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Personal Network Analysis. José Luis Molina Universitat Autònoma de Barcelona Christopher McCarty University of Florida. 1. Introduction to Personal Networks (i). History and definition. A bit of History ….

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personal network analysis

Personal Network Analysis

José Luis Molina

Universitat Autònoma de Barcelona

Christopher McCarty

University of Florida

a bit of history
A bit of History …
  • The “Manchester School”, led first by Max Gluckman and later by Clyde Mitchell, explored the personal networks of tribal people in the new cities of the Cooperbelt (but also in the India, Malta, Norway)
  • Faced with culture change, mobility and multiculturalism they used social networks as an alternative to Structural-Functionalist Theory in anthropology
for instance
For instance …

Gossip network …(Epstein, 1957)

slide6

Perú

Trabajo

Vecindario

Alemania

Familia

Amigos

Munich … (2010)

Personal network of a Peruvian migrant in Munich

two kinds of social network analysis
Two kinds of social network analysis

Personal (Egocentric) Network Analysis

  • Effects of social context on individual attitudes, behaviors and conditions
  • Collect data from respondent (ego) about interactions with network members (alters) in all social settings.

Whole (Complete or Sociocentric) Network Analysis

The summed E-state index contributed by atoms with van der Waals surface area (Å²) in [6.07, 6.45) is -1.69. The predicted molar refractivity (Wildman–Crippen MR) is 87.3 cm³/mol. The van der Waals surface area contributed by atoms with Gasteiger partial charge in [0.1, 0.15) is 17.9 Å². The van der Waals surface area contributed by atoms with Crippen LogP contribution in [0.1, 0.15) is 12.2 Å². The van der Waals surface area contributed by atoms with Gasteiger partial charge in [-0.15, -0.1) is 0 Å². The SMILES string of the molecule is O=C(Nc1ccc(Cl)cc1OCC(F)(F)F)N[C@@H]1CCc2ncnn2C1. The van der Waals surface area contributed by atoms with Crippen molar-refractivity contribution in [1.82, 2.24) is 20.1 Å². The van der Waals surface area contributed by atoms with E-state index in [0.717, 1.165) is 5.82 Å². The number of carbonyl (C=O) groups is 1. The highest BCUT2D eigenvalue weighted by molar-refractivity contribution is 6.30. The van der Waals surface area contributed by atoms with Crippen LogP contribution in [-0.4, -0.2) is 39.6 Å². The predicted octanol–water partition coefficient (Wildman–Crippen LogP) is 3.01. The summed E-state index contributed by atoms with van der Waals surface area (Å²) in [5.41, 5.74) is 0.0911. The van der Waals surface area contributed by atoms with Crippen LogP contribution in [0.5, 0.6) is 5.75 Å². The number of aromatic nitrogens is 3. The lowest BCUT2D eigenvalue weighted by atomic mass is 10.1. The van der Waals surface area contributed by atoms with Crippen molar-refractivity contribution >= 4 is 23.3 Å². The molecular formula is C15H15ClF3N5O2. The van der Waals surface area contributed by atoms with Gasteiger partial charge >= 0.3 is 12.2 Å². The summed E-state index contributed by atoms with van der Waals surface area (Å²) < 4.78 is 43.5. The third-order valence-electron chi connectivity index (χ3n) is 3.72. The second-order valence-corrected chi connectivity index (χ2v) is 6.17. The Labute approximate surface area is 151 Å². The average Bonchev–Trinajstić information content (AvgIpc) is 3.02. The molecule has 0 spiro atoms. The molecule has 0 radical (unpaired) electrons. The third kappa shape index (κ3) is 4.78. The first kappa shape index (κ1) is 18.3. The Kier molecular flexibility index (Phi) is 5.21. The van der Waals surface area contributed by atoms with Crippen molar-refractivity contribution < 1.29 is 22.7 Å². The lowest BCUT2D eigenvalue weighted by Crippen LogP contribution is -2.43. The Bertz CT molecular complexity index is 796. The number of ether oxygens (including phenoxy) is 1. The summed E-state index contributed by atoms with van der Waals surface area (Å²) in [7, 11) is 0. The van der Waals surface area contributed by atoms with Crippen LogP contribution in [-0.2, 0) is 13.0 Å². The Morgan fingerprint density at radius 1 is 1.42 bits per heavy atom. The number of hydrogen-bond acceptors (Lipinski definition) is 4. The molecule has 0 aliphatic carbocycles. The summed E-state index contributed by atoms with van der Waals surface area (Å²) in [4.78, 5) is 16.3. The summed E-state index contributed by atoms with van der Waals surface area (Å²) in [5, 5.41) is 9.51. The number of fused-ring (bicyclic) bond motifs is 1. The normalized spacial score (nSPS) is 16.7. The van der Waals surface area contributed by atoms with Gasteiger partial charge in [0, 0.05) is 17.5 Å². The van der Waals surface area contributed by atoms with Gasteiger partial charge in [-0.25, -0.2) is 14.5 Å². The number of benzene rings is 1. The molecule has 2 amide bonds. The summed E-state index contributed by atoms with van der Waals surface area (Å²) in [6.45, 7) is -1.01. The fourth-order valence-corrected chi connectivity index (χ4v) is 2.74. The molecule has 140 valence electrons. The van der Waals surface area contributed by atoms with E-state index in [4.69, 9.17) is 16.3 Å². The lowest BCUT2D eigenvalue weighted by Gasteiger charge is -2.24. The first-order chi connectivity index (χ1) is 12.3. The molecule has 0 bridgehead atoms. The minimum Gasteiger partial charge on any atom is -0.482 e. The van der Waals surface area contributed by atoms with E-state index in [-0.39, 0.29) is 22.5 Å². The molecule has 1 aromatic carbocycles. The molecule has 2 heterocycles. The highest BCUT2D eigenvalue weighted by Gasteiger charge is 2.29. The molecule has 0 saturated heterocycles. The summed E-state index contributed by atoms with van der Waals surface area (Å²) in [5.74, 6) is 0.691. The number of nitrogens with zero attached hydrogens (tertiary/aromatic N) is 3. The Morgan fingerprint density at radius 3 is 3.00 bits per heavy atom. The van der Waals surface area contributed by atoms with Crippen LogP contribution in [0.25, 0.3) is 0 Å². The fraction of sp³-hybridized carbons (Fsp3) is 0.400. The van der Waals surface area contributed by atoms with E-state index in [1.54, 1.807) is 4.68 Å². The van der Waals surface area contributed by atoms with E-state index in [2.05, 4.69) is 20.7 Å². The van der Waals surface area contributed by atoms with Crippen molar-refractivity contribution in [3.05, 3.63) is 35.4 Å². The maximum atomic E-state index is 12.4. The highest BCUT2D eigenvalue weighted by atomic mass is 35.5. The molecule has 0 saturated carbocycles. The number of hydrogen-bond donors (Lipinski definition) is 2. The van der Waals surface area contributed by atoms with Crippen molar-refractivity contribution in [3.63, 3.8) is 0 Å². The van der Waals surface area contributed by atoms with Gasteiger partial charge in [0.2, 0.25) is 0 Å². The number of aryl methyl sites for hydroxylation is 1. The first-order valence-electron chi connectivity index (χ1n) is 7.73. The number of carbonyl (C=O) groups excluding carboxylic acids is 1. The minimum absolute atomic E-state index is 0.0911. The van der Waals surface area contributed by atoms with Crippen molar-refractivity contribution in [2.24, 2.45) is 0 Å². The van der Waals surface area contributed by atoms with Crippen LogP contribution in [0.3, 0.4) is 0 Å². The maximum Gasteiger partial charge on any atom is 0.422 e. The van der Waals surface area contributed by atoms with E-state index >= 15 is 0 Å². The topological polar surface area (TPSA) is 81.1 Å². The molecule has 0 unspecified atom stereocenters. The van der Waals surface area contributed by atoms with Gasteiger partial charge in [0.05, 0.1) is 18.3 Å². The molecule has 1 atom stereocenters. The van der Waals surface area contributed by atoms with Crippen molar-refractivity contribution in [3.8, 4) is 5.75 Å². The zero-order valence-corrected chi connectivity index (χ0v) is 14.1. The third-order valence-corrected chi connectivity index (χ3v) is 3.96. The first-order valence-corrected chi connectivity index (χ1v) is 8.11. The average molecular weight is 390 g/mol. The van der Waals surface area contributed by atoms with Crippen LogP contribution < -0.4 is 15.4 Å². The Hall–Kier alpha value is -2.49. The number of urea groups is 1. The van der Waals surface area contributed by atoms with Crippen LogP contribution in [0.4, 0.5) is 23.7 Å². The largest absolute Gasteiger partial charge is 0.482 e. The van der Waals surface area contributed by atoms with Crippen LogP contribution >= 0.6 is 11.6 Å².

• Interaction within a socially or geographically bounded group
  • Collect data from group members about their ties to other group members in a selected social setting.
slide8

Overlapping personal networks: Bounded and Unbounded Social Phenomena

Use overlapping networks as a proxy for whole network structure, and identify mutually shared peripheral alters

Social or geographic space

Example: Predict depression among seniors based on social position within a Retirement Home and contacts with alters outsidethe home

slide9

1. Introduction to

Personal Networks (ii).

What are we measuring?

personal networks are unique
Personal networks are unique
  • Like snowflakes, no two personal networks are exactly alike
  • Social contexts may share attributes, but the combinations of attributes are each different
  • We assume that the differences across respondents influences attitudes, behaviors and conditions
the content and shape of a personal network may be influenced by many variables
The content and shape of a personal network may be influenced by many variables
  • Ascribed characteristics
    • Sex
    • Age
    • Race
    • Place of birth
    • Family ties
    • Genetic attributes
  • Chosen characteristics
    • Income
    • Occupation
    • Hobbies
    • Religion
    • Location of home
    • Amount of travel
many variables of interest to social scientists are thought to be influenced by social context
Many variables of interest to social scientists are thought to be influenced by social context
  • Social outcomes
    • Personality
    • Acculturation
    • Well-being
    • Social capital
    • Social support
  • Health outcomes
    • Smoking
    • Depression
    • Fertility
    • Obesity
slide13

1. Introduction to Personal Networks (iii).

Types of personal network data

types of personal network data
Types of personal network data
  • Composition: Variables that summarize the attributes of alters in a network.
    • Average age of alters.
    • Proportion of alters who are women.
    • Proportion of alters that provide emotional support.
  • Structure: Metrics that summarize structure.
    • Number of components.
    • Betweenness centralization.
    • Subgroups.
  • Composition and Structure: Variables that capture both.
    • E-I index
personal network composition variables
Personal network composition variables